• This year, the federal government spent about $7 billion on CSR payments.

The executive order is expected to promote creation of skimpy health plans, which would undermine the PPACA exchanges, Moody’s reported. “The introduction of lower-benefit, lower-cost plans and short-term insurance would be credit negative for health insurers that are still participating in the PPACA-governed individual market. These new plans would incentivize healthy people to exit the PPACA market, which would increase risk in the remaining pool of insureds.”

The decision to stop CSR payments will also have a credit negative effect on commercial carriers operating on the exchanges, Moody’s reported. This negative impact will fall particularly hard on commercial insurers that did not submit rates for next year based on the assumption that the CSR payments would be eliminated.

Health insurance rates are set on a state-by-state basis.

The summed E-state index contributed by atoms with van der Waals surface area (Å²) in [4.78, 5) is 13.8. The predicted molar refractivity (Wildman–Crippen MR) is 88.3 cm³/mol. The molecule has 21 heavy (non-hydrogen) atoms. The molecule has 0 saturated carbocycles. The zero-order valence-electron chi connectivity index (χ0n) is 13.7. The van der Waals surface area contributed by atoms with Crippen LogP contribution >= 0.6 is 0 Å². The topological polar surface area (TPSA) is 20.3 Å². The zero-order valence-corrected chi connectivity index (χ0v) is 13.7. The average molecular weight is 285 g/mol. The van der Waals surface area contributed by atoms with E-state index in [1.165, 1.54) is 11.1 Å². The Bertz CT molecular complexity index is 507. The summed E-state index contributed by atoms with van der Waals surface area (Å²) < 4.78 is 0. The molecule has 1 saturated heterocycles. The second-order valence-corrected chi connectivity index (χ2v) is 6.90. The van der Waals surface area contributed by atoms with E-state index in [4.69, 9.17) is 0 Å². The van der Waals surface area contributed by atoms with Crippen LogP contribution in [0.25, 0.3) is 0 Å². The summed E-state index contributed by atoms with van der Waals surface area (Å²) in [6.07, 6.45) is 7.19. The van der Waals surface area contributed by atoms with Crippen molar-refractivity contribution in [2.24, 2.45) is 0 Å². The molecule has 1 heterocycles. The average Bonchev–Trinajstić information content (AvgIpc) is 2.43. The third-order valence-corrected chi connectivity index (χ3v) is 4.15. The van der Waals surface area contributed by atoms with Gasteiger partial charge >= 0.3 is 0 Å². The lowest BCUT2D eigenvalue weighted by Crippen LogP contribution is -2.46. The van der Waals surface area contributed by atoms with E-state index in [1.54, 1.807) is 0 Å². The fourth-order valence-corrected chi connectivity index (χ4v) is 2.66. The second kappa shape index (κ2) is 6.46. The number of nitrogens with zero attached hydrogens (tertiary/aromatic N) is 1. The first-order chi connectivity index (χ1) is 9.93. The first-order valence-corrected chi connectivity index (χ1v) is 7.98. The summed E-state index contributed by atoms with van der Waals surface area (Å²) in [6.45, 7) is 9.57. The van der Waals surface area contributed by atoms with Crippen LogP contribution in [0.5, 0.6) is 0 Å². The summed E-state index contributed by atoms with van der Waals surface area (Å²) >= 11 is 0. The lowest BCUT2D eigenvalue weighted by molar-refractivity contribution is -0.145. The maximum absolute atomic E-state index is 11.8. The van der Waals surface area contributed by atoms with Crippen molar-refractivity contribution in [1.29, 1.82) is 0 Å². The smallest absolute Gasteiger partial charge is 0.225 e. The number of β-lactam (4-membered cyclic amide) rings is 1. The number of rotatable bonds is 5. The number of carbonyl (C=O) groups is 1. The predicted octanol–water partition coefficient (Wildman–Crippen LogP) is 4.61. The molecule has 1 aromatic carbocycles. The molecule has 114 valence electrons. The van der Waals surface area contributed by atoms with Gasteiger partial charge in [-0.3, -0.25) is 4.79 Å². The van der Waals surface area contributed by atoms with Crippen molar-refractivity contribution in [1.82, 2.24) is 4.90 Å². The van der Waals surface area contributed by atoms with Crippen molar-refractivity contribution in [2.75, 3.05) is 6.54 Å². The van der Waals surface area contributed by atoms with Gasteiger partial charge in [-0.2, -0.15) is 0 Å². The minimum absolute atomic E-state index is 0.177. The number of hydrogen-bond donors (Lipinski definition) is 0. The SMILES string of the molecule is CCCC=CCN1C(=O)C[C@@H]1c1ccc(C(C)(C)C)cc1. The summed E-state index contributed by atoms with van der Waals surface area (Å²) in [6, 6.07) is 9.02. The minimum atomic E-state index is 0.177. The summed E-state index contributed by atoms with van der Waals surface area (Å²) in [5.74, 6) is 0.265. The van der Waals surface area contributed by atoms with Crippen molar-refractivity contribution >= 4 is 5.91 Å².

There could be an “offset” linked to the executive order that would soften the financial blow for commercial carriers operating on the exchanges, Moody’s reported. “If the executive order succeeds in bringing more healthy but currently uninsured people into the small group or individual market, that could mitigate at least some of the order’s negative effects.”

Moody’s highlighted the PPACA-exchange risk exposure of four commercial carriers in today’s report, which lists the companies’ beneficiaries on the exchanges as a percentage of their total number of health-insurance beneficiaries:

  • Indianapolis-based Anthem Inc.: 2.9%
  • Chicago-based Health Care Service Corporation: 6.8%
  • St. Louis-based Centene Corporation: 9.2%
  • Long Beach, CA-based Molina Healthcare Inc.: 20.4%